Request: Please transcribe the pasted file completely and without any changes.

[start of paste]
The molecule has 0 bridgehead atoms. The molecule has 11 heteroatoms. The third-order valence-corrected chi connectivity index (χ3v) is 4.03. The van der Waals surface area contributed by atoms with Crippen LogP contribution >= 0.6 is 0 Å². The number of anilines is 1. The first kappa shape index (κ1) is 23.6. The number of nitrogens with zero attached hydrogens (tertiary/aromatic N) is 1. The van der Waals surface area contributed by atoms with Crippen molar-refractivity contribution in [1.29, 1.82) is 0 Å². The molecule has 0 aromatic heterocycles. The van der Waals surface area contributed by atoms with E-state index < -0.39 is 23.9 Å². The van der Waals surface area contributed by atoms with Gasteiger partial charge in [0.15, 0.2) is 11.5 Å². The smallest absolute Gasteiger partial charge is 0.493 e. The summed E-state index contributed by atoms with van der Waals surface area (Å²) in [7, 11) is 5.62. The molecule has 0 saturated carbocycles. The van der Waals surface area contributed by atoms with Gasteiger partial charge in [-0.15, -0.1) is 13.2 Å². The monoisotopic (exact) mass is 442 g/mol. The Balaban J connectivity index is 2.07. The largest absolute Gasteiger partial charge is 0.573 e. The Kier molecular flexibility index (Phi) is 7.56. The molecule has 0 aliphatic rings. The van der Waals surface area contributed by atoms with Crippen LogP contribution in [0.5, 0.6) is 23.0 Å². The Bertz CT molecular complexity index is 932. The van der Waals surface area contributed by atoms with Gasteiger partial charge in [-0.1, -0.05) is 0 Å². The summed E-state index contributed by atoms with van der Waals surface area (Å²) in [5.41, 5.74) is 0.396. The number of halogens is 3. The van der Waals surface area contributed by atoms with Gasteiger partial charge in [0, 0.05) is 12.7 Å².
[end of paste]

The molecule has 0 bridgehead atoms. The molecule has 11 heteroatoms. The third-order valence-corrected chi connectivity index (χ3v) is 4.03. The van der Waals surface area contributed by atoms with Crippen LogP contribution >= 0.6 is 0 Å². The number of anilines is 1. The first kappa shape index (κ1) is 23.6. The number of nitrogens with zero attached hydrogens (tertiary/aromatic N) is 1. The van der Waals surface area contributed by atoms with Crippen molar-refractivity contribution in [1.29, 1.82) is 0 Å². The molecule has 0 aromatic heterocycles. The van der Waals surface area contributed by atoms with E-state index < -0.39 is 23.9 Å². The van der Waals surface area contributed by atoms with Gasteiger partial charge in [0.15, 0.2) is 11.5 Å². The smallest absolute Gasteiger partial charge is 0.493 e. The summed E-state index contributed by atoms with van der Waals surface area (Å²) in [7, 11) is 5.62. The molecule has 0 saturated carbocycles. The van der Waals surface area contributed by atoms with Gasteiger partial charge in [-0.15, -0.1) is 13.2 Å². The monoisotopic (exact) mass is 442 g/mol. The Balaban J connectivity index is 2.07. The largest absolute Gasteiger partial charge is 0.573 e. The Kier molecular flexibility index (Phi) is 7.56. The molecule has 0 aliphatic rings. The van der Waals surface area contributed by atoms with Crippen LogP contribution in [0.5, 0.6) is 23.0 Å². The Bertz CT molecular complexity index is 932. The van der Waals surface area contributed by atoms with Gasteiger partial charge in [-0.1, -0.05) is 0 Å². The summed E-state index contributed by atoms with van der Waals surface area (Å²) in [5.41, 5.74) is 0.396. The number of halogens is 3. The van der Waals surface area contributed by atoms with Gasteiger partial charge in [0, 0.05) is 12.7 Å².